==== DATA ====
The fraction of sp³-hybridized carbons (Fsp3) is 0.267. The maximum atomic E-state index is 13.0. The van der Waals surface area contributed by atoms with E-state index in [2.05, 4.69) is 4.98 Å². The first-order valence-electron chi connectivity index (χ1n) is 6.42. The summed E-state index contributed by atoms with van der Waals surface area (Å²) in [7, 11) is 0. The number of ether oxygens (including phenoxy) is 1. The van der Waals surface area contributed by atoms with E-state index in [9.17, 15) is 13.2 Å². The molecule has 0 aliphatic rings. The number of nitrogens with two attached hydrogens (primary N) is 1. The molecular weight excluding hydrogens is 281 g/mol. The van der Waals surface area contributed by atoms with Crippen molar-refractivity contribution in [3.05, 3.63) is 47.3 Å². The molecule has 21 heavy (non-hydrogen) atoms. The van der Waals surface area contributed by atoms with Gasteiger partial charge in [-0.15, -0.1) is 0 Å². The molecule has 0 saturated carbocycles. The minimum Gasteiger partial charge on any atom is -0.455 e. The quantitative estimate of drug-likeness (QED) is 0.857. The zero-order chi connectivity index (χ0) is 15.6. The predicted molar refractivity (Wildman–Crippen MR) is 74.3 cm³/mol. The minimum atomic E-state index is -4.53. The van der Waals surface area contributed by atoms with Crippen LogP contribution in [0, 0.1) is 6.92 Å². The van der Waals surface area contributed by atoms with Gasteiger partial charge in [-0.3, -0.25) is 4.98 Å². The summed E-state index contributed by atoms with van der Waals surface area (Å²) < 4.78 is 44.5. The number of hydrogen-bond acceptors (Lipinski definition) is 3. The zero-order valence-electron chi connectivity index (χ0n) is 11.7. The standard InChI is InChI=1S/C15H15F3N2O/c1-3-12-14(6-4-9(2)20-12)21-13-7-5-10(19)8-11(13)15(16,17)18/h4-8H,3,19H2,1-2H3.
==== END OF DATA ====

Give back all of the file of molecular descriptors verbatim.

The fraction of sp³-hybridized carbons (Fsp3) is 0.267. The maximum atomic E-state index is 13.0. The van der Waals surface area contributed by atoms with E-state index in [2.05, 4.69) is 4.98 Å². The first-order valence-electron chi connectivity index (χ1n) is 6.42. The summed E-state index contributed by atoms with van der Waals surface area (Å²) in [7, 11) is 0. The number of ether oxygens (including phenoxy) is 1. The van der Waals surface area contributed by atoms with E-state index in [9.17, 15) is 13.2 Å². The molecule has 0 aliphatic rings. The number of nitrogens with two attached hydrogens (primary N) is 1. The molecular weight excluding hydrogens is 281 g/mol. The van der Waals surface area contributed by atoms with Crippen molar-refractivity contribution in [3.05, 3.63) is 47.3 Å². The molecule has 21 heavy (non-hydrogen) atoms. The van der Waals surface area contributed by atoms with Gasteiger partial charge in [-0.15, -0.1) is 0 Å². The molecule has 0 saturated carbocycles. The minimum Gasteiger partial charge on any atom is -0.455 e. The quantitative estimate of drug-likeness (QED) is 0.857. The zero-order chi connectivity index (χ0) is 15.6. The predicted molar refractivity (Wildman–Crippen MR) is 74.3 cm³/mol. The minimum atomic E-state index is -4.53. The van der Waals surface area contributed by atoms with Crippen LogP contribution in [0, 0.1) is 6.92 Å². The van der Waals surface area contributed by atoms with Gasteiger partial charge in [-0.3, -0.25) is 4.98 Å². The summed E-state index contributed by atoms with van der Waals surface area (Å²) < 4.78 is 44.5. The number of hydrogen-bond acceptors (Lipinski definition) is 3. The zero-order valence-electron chi connectivity index (χ0n) is 11.7. The standard InChI is InChI=1S/C15H15F3N2O/c1-3-12-14(6-4-9(2)20-12)21-13-7-5-10(19)8-11(13)15(16,17)18/h4-8H,3,19H2,1-2H3.